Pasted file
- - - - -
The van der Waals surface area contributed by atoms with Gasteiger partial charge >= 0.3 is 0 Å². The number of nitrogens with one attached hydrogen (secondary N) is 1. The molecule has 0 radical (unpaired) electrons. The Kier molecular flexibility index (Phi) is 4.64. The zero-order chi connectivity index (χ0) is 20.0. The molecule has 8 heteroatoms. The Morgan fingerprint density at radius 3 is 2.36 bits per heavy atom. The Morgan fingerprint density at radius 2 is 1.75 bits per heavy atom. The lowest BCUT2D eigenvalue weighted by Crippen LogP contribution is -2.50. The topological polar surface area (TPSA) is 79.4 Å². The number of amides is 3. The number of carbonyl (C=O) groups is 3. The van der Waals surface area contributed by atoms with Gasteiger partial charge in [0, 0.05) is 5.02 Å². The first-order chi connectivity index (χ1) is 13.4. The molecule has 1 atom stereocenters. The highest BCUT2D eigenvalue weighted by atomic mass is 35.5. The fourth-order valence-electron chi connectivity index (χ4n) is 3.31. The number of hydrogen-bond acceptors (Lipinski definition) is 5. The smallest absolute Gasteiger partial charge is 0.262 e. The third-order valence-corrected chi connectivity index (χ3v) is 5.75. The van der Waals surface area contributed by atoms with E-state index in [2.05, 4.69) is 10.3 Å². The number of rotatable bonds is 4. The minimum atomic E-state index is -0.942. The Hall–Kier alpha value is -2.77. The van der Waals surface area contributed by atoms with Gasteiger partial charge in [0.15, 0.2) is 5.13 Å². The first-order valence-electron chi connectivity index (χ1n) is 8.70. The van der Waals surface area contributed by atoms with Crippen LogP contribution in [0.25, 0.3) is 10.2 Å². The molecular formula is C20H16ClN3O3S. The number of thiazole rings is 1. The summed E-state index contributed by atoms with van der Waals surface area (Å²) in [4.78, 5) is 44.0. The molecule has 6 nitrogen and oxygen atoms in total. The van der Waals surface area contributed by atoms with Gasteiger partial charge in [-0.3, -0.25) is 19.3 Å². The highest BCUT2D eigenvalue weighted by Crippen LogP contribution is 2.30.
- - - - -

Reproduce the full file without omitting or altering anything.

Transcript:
The van der Waals surface area contributed by atoms with Gasteiger partial charge >= 0.3 is 0 Å². The number of nitrogens with one attached hydrogen (secondary N) is 1. The molecule has 0 radical (unpaired) electrons. The Kier molecular flexibility index (Phi) is 4.64. The zero-order chi connectivity index (χ0) is 20.0. The molecule has 8 heteroatoms. The Morgan fingerprint density at radius 3 is 2.36 bits per heavy atom. The Morgan fingerprint density at radius 2 is 1.75 bits per heavy atom. The lowest BCUT2D eigenvalue weighted by Crippen LogP contribution is -2.50. The topological polar surface area (TPSA) is 79.4 Å². The number of amides is 3. The number of carbonyl (C=O) groups is 3. The van der Waals surface area contributed by atoms with Gasteiger partial charge in [0, 0.05) is 5.02 Å². The first-order chi connectivity index (χ1) is 13.4. The molecule has 1 atom stereocenters. The highest BCUT2D eigenvalue weighted by atomic mass is 35.5. The fourth-order valence-electron chi connectivity index (χ4n) is 3.31. The number of hydrogen-bond acceptors (Lipinski definition) is 5. The smallest absolute Gasteiger partial charge is 0.262 e. The third-order valence-corrected chi connectivity index (χ3v) is 5.75. The van der Waals surface area contributed by atoms with E-state index in [2.05, 4.69) is 10.3 Å². The number of rotatable bonds is 4. The minimum atomic E-state index is -0.942. The Hall–Kier alpha value is -2.77. The van der Waals surface area contributed by atoms with Gasteiger partial charge in [0.15, 0.2) is 5.13 Å². The first-order valence-electron chi connectivity index (χ1n) is 8.70. The van der Waals surface area contributed by atoms with Crippen LogP contribution in [0.25, 0.3) is 10.2 Å². The molecular formula is C20H16ClN3O3S. The number of thiazole rings is 1. The summed E-state index contributed by atoms with van der Waals surface area (Å²) in [4.78, 5) is 44.0. The molecule has 6 nitrogen and oxygen atoms in total. The van der Waals surface area contributed by atoms with Gasteiger partial charge in [-0.3, -0.25) is 19.3 Å². The highest BCUT2D eigenvalue weighted by Crippen LogP contribution is 2.30.